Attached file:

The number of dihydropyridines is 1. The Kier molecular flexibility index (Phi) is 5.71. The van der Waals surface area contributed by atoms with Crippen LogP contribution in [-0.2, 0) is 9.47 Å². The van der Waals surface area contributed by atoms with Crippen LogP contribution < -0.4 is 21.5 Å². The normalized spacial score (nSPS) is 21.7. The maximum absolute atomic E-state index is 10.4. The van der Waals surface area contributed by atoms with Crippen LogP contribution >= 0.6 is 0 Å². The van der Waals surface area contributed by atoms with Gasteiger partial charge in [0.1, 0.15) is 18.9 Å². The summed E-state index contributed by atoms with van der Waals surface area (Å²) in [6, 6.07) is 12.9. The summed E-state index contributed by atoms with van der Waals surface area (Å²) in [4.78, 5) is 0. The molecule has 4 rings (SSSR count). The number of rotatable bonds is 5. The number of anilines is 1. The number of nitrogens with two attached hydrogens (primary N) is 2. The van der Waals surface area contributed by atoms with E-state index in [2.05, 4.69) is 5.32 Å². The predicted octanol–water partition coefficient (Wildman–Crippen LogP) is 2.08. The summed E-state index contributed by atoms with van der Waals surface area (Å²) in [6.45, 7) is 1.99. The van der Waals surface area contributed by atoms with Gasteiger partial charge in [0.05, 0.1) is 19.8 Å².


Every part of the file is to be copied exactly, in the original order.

The number of dihydropyridines is 1. The Kier molecular flexibility index (Phi) is 5.71. The van der Waals surface area contributed by atoms with Crippen LogP contribution in [-0.2, 0) is 9.47 Å². The van der Waals surface area contributed by atoms with Crippen LogP contribution < -0.4 is 21.5 Å². The normalized spacial score (nSPS) is 21.7. The maximum absolute atomic E-state index is 10.4. The van der Waals surface area contributed by atoms with Crippen LogP contribution >= 0.6 is 0 Å². The van der Waals surface area contributed by atoms with Gasteiger partial charge in [0.1, 0.15) is 18.9 Å². The summed E-state index contributed by atoms with van der Waals surface area (Å²) in [6, 6.07) is 12.9. The summed E-state index contributed by atoms with van der Waals surface area (Å²) in [4.78, 5) is 0. The molecule has 4 rings (SSSR count). The number of rotatable bonds is 5. The number of anilines is 1. The number of nitrogens with two attached hydrogens (primary N) is 2. The van der Waals surface area contributed by atoms with E-state index in [2.05, 4.69) is 5.32 Å². The predicted octanol–water partition coefficient (Wildman–Crippen LogP) is 2.08. The summed E-state index contributed by atoms with van der Waals surface area (Å²) in [6.45, 7) is 1.99. The van der Waals surface area contributed by atoms with Gasteiger partial charge in [0.05, 0.1) is 19.8 Å².